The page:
Financial Focus: Avoid these estate-planning mistakes
When many people hear the words “estate planning,” they assume it’s just for the wealthy. But that’s not the case because everyone can benefit from an estate plan. And when you’re creating one, you’ll want to avoid some common mistakes.
Before we look at those mistakes, let’s go over what estate planning is designed to accomplish. Essentially, an estate plan allows you to pass on your assets in the way you desire. But it can also specify other actions, such as naming someone to care for your minor children if you were no longer around. In creating an estate plan, several key documents are involved, including a will, a trust, a financial power of attorney, and a medical power of attorney or a health care directive.
Now, let’s consider a few estate-planning mistakes:
Not communicating your plans
You’ll need to inform your family about whom you’ve chosen as executor — the individual who will administer your estate — and whom you’ve named as the trustee — the person who will manage your trust’s assets. (You can also choose a trust company to handle this duty.) And to help avoid unpleasant surprises when your estate is being settled, consider letting your children or other close relatives know who will be receiving what.
Not reviewing your plans periodically
Once you create your estate plans, don’t forget about them. Over time, your personal situation may change — you may experience a remarriage or bring in new children. Your interests may change, too — perhaps you’ll become deeply involved in supporting a favorite charitable organization. Given these and other potential changes, you’ll want to review your estate plans once in a while to see if they need to be modified.
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Not updating beneficiary designations
Every so often, you may want to review the beneficiary designations on your life insurance policies, investment accounts and retirement assets. As mentioned, changes in your life, such as remarriage and the addition of new children, may affect your beneficiaries. Beneficiary designations are powerful and can even supersede your will, so you’ll want to update them as needed. Also, if you have a 529 education savings plan, you’ll want to name a successor owner — someone who can take over your 529 if you were to pass away.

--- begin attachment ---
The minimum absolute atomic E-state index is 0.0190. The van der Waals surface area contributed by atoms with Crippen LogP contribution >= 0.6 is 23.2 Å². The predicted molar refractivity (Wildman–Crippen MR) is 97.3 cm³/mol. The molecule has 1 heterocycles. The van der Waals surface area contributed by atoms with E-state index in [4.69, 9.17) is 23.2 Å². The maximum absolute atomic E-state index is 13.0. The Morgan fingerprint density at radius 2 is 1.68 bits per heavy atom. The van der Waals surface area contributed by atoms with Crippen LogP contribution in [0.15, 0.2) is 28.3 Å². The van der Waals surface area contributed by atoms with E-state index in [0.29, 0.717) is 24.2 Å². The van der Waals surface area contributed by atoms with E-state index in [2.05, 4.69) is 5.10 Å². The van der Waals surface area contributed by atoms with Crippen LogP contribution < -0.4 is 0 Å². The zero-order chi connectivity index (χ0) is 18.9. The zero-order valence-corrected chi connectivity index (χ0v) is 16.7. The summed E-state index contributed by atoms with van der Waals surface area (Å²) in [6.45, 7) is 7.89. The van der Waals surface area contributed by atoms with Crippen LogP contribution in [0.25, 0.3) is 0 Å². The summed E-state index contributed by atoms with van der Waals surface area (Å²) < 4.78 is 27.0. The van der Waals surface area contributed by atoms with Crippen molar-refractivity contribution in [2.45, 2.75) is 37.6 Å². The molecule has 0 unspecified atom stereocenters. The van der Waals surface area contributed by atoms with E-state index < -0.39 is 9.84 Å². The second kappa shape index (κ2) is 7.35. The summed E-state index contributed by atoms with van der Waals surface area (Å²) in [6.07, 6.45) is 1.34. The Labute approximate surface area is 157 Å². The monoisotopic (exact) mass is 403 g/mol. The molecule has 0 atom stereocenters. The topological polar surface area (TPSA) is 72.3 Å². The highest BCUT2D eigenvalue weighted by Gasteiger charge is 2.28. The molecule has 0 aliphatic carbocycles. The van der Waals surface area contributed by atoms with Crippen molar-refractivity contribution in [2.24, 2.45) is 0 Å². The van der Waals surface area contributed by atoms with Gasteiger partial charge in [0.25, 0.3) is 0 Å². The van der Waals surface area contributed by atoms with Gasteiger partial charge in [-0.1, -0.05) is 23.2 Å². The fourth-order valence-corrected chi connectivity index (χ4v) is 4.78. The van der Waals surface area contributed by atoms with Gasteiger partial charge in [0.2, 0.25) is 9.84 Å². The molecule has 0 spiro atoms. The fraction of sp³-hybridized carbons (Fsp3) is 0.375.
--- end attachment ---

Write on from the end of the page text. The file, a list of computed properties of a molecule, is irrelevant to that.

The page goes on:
Not re-registering assets placed in a trust
A living trust offers you many potential benefits, such as the ability to bypass the time-consuming and highly public process of probate when it’s time to settle your estate. However, just establishing the trust, by itself, may be insufficient — you likely also need to re-register assets, such as your investments, so they are officially owned by the trust, not by you. This is essential for the trust to work as you intended.
Here’s one other mistake — not getting the help you need. Estate planning can be complex, so you’ll want to work with an attorney, and possibly with your financial advisor and tax professional, too.
By avoiding key mistakes and working with a qualified team of professionals, you can create and maintain an estate plan that will help you leave the legacy you desire.
This article was written for use by Edward Jones financial advisers. Edward Jones and its associates and financial advisers do not provide tax or legal advice. Chuck Smallwood, Bret Hooper, Tina DeWitt, Kevin Brubeck, Charlie Wick, Jeremy Lepore, Jessie Steinmetz and Mark Eaton are financial advisers with Edward Jones Investments and can be reached in Edwards at 970-926-1728, in Eagle at 970-328-0361, 970-328-0639 or 970-328-4959, and in Avon at 970-688-5420.